Barking Owl – barks like a dog or cries like a woman

Barking Owl

The Barking Owl (Ninox connivens) is a fascinating bird species known for its unique vocalisations. As its name suggests, this owl can produce a sound that resembles a dog’s bark. However, it can also make a sound similar to a crying woman, making it one of the most vocal owl species in the world.

Appearance-wise, the Barking Owl is a medium-sized bird with a heart-shaped face and grey-brown feathers. Its eyes are large and yellow, providing excellent night vision for its nocturnal lifestyle. They have a wingspan of approximately 80-100 cm, making them agile hunters.

While they are primarily nocturnal, these owls may also hunt during the day, especially during the breeding season. They feed on a variety of prey, including small mammals, birds, reptiles, and insects. Their hunting techniques involve silent flight and surprise attacks, using their sharp talons to catch their prey.

In Australia, the Barking Owl is considered a significant species by indigenous communities, often associated with spiritual beliefs and Dreamtime stories. Unfortunately, their populations have declined in recent years due to habitat loss and fragmentation, making them a vulnerable species.

Barking Owl Habitat

These owls are typically found in woodlands and forests across Australia, particularly in areas with eucalypt species like red gum or paperback species in the tropics. They prefer habitats with large, mature trees that provide ample nesting opportunities, such as tree hollows.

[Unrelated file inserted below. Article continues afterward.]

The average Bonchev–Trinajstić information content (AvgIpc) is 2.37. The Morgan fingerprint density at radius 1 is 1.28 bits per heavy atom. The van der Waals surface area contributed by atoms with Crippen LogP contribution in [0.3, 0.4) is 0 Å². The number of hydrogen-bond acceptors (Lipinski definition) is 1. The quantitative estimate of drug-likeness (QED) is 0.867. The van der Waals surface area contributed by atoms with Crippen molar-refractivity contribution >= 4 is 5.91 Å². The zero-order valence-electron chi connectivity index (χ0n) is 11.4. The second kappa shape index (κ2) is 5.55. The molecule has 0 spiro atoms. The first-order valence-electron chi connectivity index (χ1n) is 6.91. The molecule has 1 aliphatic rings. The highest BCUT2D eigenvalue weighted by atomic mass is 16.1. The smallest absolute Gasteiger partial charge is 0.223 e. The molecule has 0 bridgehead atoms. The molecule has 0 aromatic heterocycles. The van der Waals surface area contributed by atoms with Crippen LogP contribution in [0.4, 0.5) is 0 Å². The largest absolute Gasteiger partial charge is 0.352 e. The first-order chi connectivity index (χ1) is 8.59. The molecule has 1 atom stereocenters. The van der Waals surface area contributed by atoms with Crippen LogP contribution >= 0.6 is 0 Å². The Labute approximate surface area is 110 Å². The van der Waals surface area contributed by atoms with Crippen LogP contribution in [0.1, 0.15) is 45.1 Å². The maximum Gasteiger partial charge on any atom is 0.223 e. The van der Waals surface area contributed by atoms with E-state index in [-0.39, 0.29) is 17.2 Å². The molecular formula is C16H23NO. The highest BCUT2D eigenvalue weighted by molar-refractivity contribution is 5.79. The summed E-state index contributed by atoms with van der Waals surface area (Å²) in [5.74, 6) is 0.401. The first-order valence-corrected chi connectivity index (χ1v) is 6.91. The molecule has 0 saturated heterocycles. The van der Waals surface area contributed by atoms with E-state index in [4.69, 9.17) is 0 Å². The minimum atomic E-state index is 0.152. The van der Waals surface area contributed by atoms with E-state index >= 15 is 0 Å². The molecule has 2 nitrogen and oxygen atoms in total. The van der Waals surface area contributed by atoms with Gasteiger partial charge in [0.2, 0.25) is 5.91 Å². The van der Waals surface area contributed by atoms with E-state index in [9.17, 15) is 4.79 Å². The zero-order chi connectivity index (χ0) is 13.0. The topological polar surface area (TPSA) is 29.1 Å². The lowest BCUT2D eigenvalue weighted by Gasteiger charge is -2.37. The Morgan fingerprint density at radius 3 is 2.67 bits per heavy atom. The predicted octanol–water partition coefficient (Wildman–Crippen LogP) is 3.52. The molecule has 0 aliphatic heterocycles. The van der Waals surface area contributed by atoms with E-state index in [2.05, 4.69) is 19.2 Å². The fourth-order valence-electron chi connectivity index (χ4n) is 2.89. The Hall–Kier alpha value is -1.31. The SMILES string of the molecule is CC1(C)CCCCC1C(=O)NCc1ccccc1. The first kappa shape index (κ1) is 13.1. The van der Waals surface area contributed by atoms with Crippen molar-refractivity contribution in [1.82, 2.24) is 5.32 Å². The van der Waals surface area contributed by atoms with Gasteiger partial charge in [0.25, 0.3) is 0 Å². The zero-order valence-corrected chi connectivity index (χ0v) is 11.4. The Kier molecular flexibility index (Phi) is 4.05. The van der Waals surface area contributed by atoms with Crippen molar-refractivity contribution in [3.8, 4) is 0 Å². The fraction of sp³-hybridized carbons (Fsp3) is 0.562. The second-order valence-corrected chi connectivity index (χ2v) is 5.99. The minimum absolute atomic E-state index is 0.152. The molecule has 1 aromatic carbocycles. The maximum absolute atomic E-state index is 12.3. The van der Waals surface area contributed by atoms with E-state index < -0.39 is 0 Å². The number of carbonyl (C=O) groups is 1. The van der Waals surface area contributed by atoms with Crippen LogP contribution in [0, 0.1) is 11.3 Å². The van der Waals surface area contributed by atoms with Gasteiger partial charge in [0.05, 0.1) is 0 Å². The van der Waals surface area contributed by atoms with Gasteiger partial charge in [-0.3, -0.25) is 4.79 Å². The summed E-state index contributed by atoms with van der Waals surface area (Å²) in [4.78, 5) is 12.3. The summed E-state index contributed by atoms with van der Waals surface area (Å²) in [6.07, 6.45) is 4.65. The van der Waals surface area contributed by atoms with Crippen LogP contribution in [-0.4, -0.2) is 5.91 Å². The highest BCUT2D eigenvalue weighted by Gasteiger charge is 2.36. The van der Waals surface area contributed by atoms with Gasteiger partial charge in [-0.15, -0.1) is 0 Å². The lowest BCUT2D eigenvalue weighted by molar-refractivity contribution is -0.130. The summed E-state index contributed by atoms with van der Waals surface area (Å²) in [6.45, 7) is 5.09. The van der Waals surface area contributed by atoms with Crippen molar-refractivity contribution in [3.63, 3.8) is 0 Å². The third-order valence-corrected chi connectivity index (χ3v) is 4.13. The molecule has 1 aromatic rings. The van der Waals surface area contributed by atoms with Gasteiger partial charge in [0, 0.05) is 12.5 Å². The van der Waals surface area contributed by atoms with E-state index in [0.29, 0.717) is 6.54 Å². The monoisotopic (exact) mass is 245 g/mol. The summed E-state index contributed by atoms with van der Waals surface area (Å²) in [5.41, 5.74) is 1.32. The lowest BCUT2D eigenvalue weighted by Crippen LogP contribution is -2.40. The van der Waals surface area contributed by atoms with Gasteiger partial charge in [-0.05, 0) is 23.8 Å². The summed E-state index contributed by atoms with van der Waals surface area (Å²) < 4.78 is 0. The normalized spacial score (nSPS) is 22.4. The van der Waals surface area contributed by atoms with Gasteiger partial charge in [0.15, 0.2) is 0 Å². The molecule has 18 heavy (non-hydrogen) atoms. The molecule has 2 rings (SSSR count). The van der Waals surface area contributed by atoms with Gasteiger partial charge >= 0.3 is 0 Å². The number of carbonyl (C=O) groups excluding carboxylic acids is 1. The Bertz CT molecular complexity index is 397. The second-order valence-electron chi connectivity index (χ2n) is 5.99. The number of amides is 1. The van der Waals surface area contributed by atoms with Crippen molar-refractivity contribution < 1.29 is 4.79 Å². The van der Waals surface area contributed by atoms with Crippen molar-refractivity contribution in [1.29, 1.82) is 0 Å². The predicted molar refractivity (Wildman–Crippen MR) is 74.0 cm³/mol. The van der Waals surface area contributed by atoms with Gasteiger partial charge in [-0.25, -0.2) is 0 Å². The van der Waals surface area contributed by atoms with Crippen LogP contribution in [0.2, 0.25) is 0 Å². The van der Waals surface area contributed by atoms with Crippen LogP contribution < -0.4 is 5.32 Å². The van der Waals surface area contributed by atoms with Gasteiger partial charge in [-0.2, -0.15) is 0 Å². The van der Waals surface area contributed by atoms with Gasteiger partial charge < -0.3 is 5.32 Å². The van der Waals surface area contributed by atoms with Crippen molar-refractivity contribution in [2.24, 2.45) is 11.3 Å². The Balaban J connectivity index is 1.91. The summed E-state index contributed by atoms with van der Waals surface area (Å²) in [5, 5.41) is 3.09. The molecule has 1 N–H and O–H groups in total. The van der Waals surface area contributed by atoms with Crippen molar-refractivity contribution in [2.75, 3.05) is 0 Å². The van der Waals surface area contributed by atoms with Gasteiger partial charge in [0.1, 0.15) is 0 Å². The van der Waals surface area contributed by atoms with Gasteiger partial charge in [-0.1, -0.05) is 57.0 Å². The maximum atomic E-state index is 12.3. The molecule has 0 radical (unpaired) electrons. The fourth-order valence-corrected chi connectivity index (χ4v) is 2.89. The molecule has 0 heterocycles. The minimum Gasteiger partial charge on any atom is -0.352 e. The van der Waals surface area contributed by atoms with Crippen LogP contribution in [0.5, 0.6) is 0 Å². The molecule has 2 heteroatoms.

Barking Owl Distribution

There are two subspecies of this nocturnal owl: one occurring in south-eastern and south-western Australia and another living in northern Western Australia, far north Queensland and Northern Territory.

Barking Owl does not live in the central part of Australia.

Is Barking Owl endangered?

Presently this bird is listed as vulnerable in New South Wales and endangered in Victoria.

The population of Barking Owls has declined in recent years due to habitat loss and fragmentation, which has resulted in a reduction of their available nesting sites and prey. Additionally, these owls are sometimes hit by cars while hunting along roadsides, which can cause injury or death.

Efforts are being made to protect and conserve this owl populations, including habitat restoration and the installation of artificial nesting boxes. It is important to continue monitoring their populations and habitats to ensure their long-term survival.

Barking Owl Lifespan

They can live for up to 20 years.

Our encounters

We did not have a chance to spot a Barking Owl in the wild, but we heard their special, distinctive voice in Daintree NP.

Where spotted: Daintree National Park, QLD

Barking Owl – more information

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